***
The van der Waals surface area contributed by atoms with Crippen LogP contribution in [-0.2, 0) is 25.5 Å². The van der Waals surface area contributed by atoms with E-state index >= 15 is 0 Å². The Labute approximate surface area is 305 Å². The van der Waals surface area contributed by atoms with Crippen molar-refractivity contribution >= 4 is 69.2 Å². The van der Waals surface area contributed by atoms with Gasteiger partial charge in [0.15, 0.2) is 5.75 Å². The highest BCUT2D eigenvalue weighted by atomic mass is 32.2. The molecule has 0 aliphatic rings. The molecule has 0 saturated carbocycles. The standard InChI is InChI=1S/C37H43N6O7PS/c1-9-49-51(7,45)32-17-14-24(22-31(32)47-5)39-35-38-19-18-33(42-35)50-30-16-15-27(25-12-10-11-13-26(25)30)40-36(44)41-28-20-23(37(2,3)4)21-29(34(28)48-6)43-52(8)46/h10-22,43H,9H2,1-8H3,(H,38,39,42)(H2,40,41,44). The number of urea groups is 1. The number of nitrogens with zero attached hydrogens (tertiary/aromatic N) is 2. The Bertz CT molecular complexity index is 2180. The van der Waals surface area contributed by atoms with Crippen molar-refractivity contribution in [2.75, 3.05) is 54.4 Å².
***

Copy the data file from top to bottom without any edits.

The van der Waals surface area contributed by atoms with Crippen LogP contribution in [-0.2, 0) is 25.5 Å². The van der Waals surface area contributed by atoms with E-state index >= 15 is 0 Å². The Labute approximate surface area is 305 Å². The van der Waals surface area contributed by atoms with Crippen molar-refractivity contribution >= 4 is 69.2 Å². The van der Waals surface area contributed by atoms with Gasteiger partial charge in [0.15, 0.2) is 5.75 Å². The highest BCUT2D eigenvalue weighted by atomic mass is 32.2. The molecule has 0 aliphatic rings. The molecule has 0 saturated carbocycles. The standard InChI is InChI=1S/C37H43N6O7PS/c1-9-49-51(7,45)32-17-14-24(22-31(32)47-5)39-35-38-19-18-33(42-35)50-30-16-15-27(25-12-10-11-13-26(25)30)40-36(44)41-28-20-23(37(2,3)4)21-29(34(28)48-6)43-52(8)46/h10-22,43H,9H2,1-8H3,(H,38,39,42)(H2,40,41,44). The number of urea groups is 1. The number of nitrogens with zero attached hydrogens (tertiary/aromatic N) is 2. The Bertz CT molecular complexity index is 2180. The van der Waals surface area contributed by atoms with Crippen molar-refractivity contribution in [2.75, 3.05) is 54.4 Å².